The incinerator and the beach: community, activism, and the “Big Society“ in a Sussex town

Harrison, Elizabeth (2011) The incinerator and the beach: community, activism, and the “Big Society“ in a Sussex town. Focaal, 2011 (61). pp. 91-103. ISSN 0920-1297

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Abstract

This article interrogates the complex ways in which “community“ is constructed in a Sussex town. It contributes to long-standing debates in anthropology about the meaning of community, considering the relevance of these to current policy agendas of localism and “Big Society.“ The article opens with an account of apparently strong community resistance to changes induced from outside. Drawing on long-term ethnographic research, it goes on to argue that the ways in which people relate to this community are complex. The extent to which individuals engage in more or less formalized group activity and how this intersects with class, education, and mobility are important aspects of this complexity. The article finds that as some groups become more professionalized, processes of exclusion are consolidated: those who become most able to effect change ironically become distanced from the community they seek to represent.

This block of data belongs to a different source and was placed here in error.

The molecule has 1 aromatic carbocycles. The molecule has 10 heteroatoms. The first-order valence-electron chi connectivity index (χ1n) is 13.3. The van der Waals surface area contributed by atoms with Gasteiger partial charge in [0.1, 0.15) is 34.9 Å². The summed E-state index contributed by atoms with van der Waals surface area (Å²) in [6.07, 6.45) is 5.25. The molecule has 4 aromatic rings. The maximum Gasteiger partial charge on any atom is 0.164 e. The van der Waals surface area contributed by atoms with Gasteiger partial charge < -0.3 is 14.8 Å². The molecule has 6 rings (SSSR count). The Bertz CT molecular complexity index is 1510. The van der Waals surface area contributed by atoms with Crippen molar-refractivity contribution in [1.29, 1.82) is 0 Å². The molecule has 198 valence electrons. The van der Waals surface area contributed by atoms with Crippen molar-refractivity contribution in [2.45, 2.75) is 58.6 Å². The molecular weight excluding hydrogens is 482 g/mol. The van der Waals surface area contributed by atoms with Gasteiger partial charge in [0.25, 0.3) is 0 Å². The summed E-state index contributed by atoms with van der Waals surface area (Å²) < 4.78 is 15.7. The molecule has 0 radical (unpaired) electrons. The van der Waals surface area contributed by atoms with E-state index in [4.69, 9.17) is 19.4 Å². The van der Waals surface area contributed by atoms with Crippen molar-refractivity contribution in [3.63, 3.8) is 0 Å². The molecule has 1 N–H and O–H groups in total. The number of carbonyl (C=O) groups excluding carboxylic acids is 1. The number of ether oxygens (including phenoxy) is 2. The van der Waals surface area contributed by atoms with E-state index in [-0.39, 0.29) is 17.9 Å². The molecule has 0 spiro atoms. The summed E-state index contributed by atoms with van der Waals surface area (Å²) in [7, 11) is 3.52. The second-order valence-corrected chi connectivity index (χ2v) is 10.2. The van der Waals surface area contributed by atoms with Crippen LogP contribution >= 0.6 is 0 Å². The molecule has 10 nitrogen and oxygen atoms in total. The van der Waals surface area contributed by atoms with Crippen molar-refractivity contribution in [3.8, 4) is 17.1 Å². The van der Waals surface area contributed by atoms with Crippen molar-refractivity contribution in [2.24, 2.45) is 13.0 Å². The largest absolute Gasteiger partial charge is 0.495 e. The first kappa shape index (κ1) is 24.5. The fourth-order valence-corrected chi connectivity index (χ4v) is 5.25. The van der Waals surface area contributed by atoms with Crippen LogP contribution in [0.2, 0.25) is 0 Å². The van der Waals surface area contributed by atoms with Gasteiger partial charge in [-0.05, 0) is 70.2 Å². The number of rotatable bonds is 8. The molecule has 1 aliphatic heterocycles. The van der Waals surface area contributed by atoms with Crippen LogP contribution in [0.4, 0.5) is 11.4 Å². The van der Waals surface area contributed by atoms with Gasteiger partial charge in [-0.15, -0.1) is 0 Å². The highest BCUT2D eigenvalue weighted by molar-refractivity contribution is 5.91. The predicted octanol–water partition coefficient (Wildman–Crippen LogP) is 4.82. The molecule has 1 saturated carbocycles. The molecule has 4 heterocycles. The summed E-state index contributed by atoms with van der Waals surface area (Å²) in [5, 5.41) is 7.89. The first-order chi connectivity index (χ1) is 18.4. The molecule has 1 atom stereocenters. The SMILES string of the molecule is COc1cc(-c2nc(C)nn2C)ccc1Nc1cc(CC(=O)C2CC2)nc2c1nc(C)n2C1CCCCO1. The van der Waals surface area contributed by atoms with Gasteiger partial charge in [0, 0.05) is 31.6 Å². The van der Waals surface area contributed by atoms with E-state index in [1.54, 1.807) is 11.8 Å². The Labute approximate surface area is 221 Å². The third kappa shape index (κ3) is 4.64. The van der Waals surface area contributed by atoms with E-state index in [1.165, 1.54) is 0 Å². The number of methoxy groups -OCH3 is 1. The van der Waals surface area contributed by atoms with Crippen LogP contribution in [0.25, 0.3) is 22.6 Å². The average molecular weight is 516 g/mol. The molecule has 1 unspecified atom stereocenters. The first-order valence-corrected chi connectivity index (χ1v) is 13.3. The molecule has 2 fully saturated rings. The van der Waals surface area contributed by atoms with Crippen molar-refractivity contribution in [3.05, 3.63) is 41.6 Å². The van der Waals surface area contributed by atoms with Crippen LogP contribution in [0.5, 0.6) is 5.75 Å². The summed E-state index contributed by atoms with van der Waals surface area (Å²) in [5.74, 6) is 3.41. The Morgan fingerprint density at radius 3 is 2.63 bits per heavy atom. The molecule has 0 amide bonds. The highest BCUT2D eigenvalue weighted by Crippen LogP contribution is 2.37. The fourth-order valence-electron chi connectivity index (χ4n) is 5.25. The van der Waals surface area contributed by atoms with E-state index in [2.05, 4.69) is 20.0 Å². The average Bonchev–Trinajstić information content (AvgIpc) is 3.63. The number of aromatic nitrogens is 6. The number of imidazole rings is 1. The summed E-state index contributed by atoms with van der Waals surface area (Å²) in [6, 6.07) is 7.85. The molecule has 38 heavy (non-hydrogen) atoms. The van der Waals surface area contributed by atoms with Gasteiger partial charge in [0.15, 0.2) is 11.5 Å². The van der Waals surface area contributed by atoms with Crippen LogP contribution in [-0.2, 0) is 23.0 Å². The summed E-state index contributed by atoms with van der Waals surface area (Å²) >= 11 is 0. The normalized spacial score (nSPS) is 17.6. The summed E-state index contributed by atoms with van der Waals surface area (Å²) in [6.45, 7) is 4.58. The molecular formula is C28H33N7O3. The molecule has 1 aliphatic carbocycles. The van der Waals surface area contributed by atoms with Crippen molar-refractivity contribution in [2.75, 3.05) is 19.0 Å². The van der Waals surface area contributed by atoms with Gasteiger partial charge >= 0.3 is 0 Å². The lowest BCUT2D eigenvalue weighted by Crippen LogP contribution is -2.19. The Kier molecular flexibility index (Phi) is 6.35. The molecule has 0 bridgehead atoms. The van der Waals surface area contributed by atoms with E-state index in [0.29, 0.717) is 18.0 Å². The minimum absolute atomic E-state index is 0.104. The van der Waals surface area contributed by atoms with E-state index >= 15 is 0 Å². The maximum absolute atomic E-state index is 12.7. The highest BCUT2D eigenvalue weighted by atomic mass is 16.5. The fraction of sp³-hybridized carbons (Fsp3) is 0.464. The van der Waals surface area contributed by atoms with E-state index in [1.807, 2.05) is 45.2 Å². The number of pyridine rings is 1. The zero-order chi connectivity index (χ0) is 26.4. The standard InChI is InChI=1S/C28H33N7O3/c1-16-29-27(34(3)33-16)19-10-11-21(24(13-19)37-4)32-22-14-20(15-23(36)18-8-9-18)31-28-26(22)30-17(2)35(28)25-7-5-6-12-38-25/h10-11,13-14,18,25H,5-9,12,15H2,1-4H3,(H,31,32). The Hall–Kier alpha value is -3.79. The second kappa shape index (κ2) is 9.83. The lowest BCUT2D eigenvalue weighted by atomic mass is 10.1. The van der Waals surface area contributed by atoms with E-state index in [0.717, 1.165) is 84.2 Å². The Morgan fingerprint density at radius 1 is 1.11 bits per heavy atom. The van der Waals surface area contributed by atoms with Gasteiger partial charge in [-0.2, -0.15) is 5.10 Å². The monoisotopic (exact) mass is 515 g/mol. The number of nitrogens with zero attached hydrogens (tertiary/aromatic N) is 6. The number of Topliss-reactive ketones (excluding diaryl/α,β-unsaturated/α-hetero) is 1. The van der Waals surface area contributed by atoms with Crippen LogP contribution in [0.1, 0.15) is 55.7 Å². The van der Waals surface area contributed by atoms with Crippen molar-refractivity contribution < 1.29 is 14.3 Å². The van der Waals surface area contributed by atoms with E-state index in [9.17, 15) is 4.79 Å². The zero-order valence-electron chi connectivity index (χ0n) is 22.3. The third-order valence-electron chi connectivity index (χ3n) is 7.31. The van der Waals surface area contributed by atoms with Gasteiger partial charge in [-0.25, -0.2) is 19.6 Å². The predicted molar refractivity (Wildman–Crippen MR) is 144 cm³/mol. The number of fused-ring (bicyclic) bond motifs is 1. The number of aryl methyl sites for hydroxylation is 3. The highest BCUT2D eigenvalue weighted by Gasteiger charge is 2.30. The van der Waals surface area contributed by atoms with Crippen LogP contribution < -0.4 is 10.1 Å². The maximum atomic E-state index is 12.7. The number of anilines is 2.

Item Type: Article
Keywords: Activism; Community; Localism; Representation; UK
Schools and Departments: School of Global Studies > Anthropology
Subjects: G Geography. Anthropology. Recreation > GN Anthropology
G Geography. Anthropology. Recreation > GN Anthropology > GN301 Ethnology. Social and cultural anthropology > GN397 Applied anthropology
Depositing User: Elizabeth Harrison
Date Deposited: 04 Jul 2012 12:54
Last Modified: 04 Jul 2012 12:55
URI: http://sro.sussex.ac.uk/id/eprint/39878
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